kinetik IT blog spot

Tech Buzz at its best

Hacking Webcams

When whistleblower Edward Snowden released classified NSA documents in May 2013, the world suddenly became acutely aware of government surveillance of civilians—even of those who posed no threat to national security.

According to the Guardian, GCHQ (Government Communications Headquarters, the UK version of the NSA) “files dating between 2008 and 2010 explicitly state that a surveillance program code-named Optic Nerve collected still images of Yahoo webcam chats in bulk and saved them to agency databases, regardless of whether individual users were an intelligence target or not.” Disturbingly, many of these images, it is reported, are explicit in nature. And, of course, it’s not just the government: hackers have also figured out ways to spy via webcam.

Unlike many viruses, Mac webcams are just as vulnerable as those installed in PCs. Most laptops with built-in cameras come with an important privacy feature: a light that activates when the camera is in use, with seemingly no way to be deactivated. Information to the contrary has come to light, however. As quoted in the Washington Post, “Marcus Thomas, former assistant director of the FBI’s Operational Technology Division in Quantico, said in a recent story in The Washington Post that the FBI has been able to covertly activate a computer’s camera — without triggering the light that lets users know it is recording — for several years.”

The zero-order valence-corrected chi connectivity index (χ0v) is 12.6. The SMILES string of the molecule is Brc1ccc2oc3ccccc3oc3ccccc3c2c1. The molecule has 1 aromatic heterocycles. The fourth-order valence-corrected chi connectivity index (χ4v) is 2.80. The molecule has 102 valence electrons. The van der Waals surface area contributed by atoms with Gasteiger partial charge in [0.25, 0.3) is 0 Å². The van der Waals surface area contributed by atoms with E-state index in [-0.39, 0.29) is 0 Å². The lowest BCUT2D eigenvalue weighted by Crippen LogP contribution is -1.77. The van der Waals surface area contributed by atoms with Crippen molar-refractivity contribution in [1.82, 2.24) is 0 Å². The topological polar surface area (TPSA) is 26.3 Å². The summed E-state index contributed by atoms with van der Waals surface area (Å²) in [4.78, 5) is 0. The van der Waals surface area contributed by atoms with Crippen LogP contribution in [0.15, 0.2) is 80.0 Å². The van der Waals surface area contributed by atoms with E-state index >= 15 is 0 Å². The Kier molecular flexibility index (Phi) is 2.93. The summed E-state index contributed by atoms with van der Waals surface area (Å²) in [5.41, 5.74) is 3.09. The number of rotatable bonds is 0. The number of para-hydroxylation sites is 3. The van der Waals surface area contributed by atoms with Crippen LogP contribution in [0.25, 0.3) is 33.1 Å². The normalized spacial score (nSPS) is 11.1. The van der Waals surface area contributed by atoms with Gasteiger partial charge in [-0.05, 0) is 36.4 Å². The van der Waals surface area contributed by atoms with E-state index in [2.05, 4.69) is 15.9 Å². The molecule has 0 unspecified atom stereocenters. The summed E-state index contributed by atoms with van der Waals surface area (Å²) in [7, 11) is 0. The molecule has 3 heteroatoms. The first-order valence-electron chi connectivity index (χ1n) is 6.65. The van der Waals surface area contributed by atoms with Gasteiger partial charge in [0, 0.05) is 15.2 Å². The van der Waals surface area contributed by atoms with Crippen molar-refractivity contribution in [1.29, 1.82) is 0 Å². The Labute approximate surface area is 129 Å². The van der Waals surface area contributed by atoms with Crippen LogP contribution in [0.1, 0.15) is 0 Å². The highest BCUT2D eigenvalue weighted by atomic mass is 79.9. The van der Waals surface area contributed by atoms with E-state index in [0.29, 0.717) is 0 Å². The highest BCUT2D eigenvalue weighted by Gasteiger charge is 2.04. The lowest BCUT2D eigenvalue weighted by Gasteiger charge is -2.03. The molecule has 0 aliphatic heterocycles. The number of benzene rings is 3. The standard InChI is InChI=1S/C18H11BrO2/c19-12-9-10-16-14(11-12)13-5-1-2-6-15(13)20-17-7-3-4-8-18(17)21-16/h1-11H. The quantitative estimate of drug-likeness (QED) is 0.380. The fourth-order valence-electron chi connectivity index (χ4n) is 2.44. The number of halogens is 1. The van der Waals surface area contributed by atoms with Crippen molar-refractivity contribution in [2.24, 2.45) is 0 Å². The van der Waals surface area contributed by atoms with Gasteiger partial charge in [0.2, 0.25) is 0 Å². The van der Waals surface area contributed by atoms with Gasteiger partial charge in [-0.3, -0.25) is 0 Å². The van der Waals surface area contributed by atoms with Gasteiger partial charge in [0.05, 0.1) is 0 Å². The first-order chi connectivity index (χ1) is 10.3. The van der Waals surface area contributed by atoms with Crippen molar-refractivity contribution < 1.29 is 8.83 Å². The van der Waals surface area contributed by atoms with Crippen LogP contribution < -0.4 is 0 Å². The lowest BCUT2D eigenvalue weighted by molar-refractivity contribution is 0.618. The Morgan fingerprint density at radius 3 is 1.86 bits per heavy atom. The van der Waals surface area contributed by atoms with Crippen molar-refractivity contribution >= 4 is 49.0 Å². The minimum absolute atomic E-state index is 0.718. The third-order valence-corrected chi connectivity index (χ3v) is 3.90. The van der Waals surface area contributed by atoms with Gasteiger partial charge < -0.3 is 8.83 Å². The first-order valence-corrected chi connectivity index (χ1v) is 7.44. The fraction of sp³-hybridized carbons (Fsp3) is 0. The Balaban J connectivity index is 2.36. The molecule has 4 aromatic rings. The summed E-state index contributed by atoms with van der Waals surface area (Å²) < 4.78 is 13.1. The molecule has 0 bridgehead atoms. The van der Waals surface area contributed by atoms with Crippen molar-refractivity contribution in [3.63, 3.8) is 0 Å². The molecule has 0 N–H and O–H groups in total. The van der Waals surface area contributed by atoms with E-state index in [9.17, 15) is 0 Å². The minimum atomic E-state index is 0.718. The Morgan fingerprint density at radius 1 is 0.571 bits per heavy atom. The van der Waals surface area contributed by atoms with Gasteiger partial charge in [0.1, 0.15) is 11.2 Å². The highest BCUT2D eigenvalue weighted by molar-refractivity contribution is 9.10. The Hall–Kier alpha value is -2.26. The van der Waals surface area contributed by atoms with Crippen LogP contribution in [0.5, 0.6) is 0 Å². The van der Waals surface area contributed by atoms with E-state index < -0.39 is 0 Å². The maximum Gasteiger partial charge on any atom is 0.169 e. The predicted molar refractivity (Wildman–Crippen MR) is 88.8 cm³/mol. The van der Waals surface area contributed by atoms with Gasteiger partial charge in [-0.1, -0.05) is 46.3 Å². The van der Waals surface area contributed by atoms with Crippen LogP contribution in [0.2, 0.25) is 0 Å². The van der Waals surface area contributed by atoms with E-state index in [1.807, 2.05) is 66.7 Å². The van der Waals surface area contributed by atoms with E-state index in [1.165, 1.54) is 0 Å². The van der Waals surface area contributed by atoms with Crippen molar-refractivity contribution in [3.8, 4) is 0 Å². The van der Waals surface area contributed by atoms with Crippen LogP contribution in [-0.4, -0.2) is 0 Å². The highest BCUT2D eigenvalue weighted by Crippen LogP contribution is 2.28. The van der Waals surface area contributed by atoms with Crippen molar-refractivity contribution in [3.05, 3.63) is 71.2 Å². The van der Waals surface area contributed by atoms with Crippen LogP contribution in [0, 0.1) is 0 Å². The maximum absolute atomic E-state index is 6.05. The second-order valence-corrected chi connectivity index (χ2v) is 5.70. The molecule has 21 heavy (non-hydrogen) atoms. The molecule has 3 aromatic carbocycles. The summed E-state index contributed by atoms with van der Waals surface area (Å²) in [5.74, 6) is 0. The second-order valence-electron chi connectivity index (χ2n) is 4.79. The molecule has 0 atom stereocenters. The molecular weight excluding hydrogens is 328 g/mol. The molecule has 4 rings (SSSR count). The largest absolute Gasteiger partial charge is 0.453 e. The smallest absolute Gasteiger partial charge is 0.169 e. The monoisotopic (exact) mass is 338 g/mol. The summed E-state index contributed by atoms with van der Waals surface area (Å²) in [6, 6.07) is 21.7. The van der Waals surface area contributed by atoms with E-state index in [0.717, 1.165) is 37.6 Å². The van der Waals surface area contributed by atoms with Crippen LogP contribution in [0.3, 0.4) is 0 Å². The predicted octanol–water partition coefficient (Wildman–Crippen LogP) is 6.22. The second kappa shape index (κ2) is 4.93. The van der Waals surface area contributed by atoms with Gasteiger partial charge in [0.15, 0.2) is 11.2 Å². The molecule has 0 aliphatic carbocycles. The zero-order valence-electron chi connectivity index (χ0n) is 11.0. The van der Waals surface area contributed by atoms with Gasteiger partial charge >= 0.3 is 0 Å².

Since the release of the Snowden documents and what’s come to light in their aftermath, we’ve learned much more about the extent to which monitoring occurs, and have become more vigilant about online and network security, as well as the processes our computers employ while in use. 

While technical fixes exist to remedy this situation, sometimes an easy, old-fashioned approach is the most effective: physically obstructing the webcam while not in use. This can be accomplished by simply placing a post-it note over the lens, though more creative options are readily available on Etsy, including puffy felt stickers, snap-on plastic covers, and, of course, hand-crocheted ghost cozies.

To learn more about services and products – including Computer Network Managed Services & Remote Monitoringvisit or follow Kinetik on Facebook, LinkedIn oTwitter.

Comments are closed